The summer of 1974 saw one of the largest research parties the University of Colorado has been able to mount operating along the eastern coast of Baffin Island. The early and widespread break-up of sea ice greatly assisted in the completion of the field programme in which a total of sixteen persons were involved. In addition to members of the University staff, the following individuals from other institutions also participated. In the programme: a member of the Department of Micropalaeontology of the University of Aarhus, Denmark; a soil scientist from the University of Pennsylvania, U.S.A.; a Quaternary geologist from Brock University, Ontario, Canada; and a Quaternary geologist from Grand Valley State College, Michigan, U.S.A. ... Raised marine sediments and tills were investigated on Broughton Island and northwards along the coast to Quajon Fiord. Specific attention was focused on collecting samples for micro-faunal analysis and delimiting different marine episodes. In addition, a number of sites were revisited on Broughton Island and northwards along the coast to Kivitoo and Quajon Fiord. Large (1000-g and over) samples of marine shells were collected from sites previously given dates of over 30,000 years BP. ... One field party mapped the southern part of the Baffin Island National Park, giving particular attention to (a) the delimitation of glacial periods on the basis of surface weathering of boulders, and (b) determining the elevation of local marine limits and lower strandlines. The latter research was concentrated on the mapping of the southern shore of Cumberland Peninsula, from outer Kingnait Fiord westward to the head of Cumberland Sound. ... Soil scientists established a soil chronosequence, and investigated the range of soil types existing within the southern part of Cumberland Peninsula. They sent samples south from laboratory analysis. Plant collection: Specimens of vascular plants, mosses and lichens were collected from Broughton Island and from the head of Maktak Fiord, and sent to the University of Colorado Museum. By December 1974, a total of 86 vascular plants had been identified. Climatological studies in relation to fast ice: Work done during the summer of 1974 concludes the field-measurement phase of the University of Colorado's study of the surface energy budgets of fast ice at Broughton Island. A micrometeorological station was operated at a site approximately one kilometre south of Broughton settlement, from late May until local break-up in early July. The programme of observation consisted of the periodic taking of profiles of wind, temperature and relative humidity; the continuous measurement of temperature at two metres, and net radiation over both saturated and unsaturated surfaces; and transects of surface short-wave albedo. Salinity and temperature profiles in the ice and water were taken every 304 days. Comparative analysis of the data for 1972-74 is now in progress in relation to the observed ice regime. The 1974 data should provide better estimates of the turbulent flux components of the energy budget than it was possible to make in previous summers. Meteorological observations were continued near the base of the Broughton Island operations through mid-August. Results are now available of four summers and two winters of standard meteorological observations, and global solar and net radiation measurements as well. The Atmospheric Environment Service Cooperative Observer station, with its twice-daily measurements of maximum and minimum temperatures and of precipitation, is now into its fourth calendar year of operation. The summer of 1974 was unusually mild. The mean ablation seasonal temperature was 3.9°C at the Broughton DEW line weather station. In contrast, 1972 was the coldest (-1.2 C°). The early part of June 1974 was dominated by anticyclonic synoptic weather patterns which greatly accelerated the fast ice ablation rate to give the earliest break-up in five years. Satellite-observed concentrations of pack ice in Davis Strait in late May were less than at the same time in 1973. With the resurvey of the "Boas" Glacier (67 35 N, 65 16 W) in August 1974, the mass balance measurements were extended to five balance years. Accurate measurements were not possible, because most ablation poles melted out during the warm summer of 1974. However, it is estimated that the net specific balance for the 1973-74 budget year was approximately -0.5 m water equivalent (w.e.). ... Analysis of the past five budget years shows that (a) the "Boas" Glacier exhibited a two-year alternation of large mass gains and losses during the first four years, and (b) the estimated net specific mass balance for the five-year period was -0.16 m w.e., in spite of the total net mass gains of 0.38 m w.e. during the first four years. ...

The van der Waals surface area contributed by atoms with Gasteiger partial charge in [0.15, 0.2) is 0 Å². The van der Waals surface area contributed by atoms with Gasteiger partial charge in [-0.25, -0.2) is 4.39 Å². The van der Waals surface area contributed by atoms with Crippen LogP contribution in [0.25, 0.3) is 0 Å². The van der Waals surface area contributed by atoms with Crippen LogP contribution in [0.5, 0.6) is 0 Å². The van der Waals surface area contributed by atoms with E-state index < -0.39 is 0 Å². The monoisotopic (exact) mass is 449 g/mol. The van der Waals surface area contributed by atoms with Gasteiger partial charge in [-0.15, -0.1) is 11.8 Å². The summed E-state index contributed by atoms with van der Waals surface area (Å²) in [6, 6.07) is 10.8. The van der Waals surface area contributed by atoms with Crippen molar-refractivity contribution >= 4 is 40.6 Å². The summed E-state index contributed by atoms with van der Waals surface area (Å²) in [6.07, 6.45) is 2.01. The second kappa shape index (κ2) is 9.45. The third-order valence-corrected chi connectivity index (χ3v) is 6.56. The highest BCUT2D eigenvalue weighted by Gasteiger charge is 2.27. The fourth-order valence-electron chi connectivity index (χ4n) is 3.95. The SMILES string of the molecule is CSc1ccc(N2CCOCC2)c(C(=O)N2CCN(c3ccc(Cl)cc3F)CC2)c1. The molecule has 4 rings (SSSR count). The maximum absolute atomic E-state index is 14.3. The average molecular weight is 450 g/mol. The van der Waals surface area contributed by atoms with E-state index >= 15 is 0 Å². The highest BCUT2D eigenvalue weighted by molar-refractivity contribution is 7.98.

Although a remarkably large number of organizations exist which are devoted to research in polar regions and/or to the collection and dissemination of knowledge about them, very few of them are "polar" institutions, or even "arctic" institutions in the sense of being interested in everything polar, or arctic. ... The major exceptions are the Arctic Institute of North America, the Scott Polar Research Institute in England and, to some extent, the Arctic and Antarctic Scientific Research Institute of Leningrad, with their large diversified libraries. Many of the existing polar and arctic institutions ... perform their teaching roles, if any, principally through the involvement of their staffs in the academic departments of the universities with which they are most closely associated. As institutions, they appear to stimulate teaching rather than act as centres of it. This situation is illustrated in the case of Canada where a report by Kupsch and Caillol shows that virtually all teaching about the Arctic is being carried on within specialist academic departments - of history, anthropology, biology, geography, geology, etc. ... Some polar institutions seem to have stimulated more teaching than have others over the years. In Canada, again, the relatively recent upsurge of courses dealing with aspects of the Arctic at the Universities of Saskatchewan and Alberta, including very successful extension courses conducted at locations in the Arctic, are a reflection of the efforts of the Institute for Northern Studies, Saskatoon, and the Boreal Institute, Edmonton, respectively. Similarly, it would appear that the Centre d'Etudes Nordiques has greatly stimulated teaching about the Arctic at Université Laval, Québec. In the United States, Dartmouth College at Hanover, New Hampshire, with its Steffansson Collection has been a focus for teaching about the Arctic; and the Institute of Arctic and Alpine Research of the University of Colorado, Boulder, and the Ohio State Institute of Polar Studies are other centres which are currently active in the field. The development of universities at high latitudes has, of course, provided a fine opportunity for students to pursue their studies within normal academic disciplines while gaining real experience of the Arctic. Developments in the U.S.S.R. (Syktyvkar and Yakutsk), Sweden (Luleå), Norway (Tromsø) and Finland (Oulu) are clearly of great significance in this regard. In the English-speaking world, the University of Alaska is still the only institution of university status located in the Arctic. ... It would appear, ... that the first formal programme leading to a postgraduate qualification in polar studies - outside the U.S.S.R. at least - will be inaugurated in October 1975 by the Scott Polar Research Institute (SPRI) of Cambridge, England. ... A new development will be the commencement in October 1975 of a one-year postgraduate course, for graduates of any discipline, leading to a Diploma in Polar Studies of the University of Cambridge. The objects of this course are to provide a broad background of polar knowledge and to offer to each candidate a topic of his or her choice to investigate in depth. Lectures and seminars will cover the following subjects in their relation to both the Arctic and Antarctic: natural environment, peoples, history, resources and problems of development, government and social relations. As no such course is given elsewhere in the world, this is an experiment which will be observed with much interest.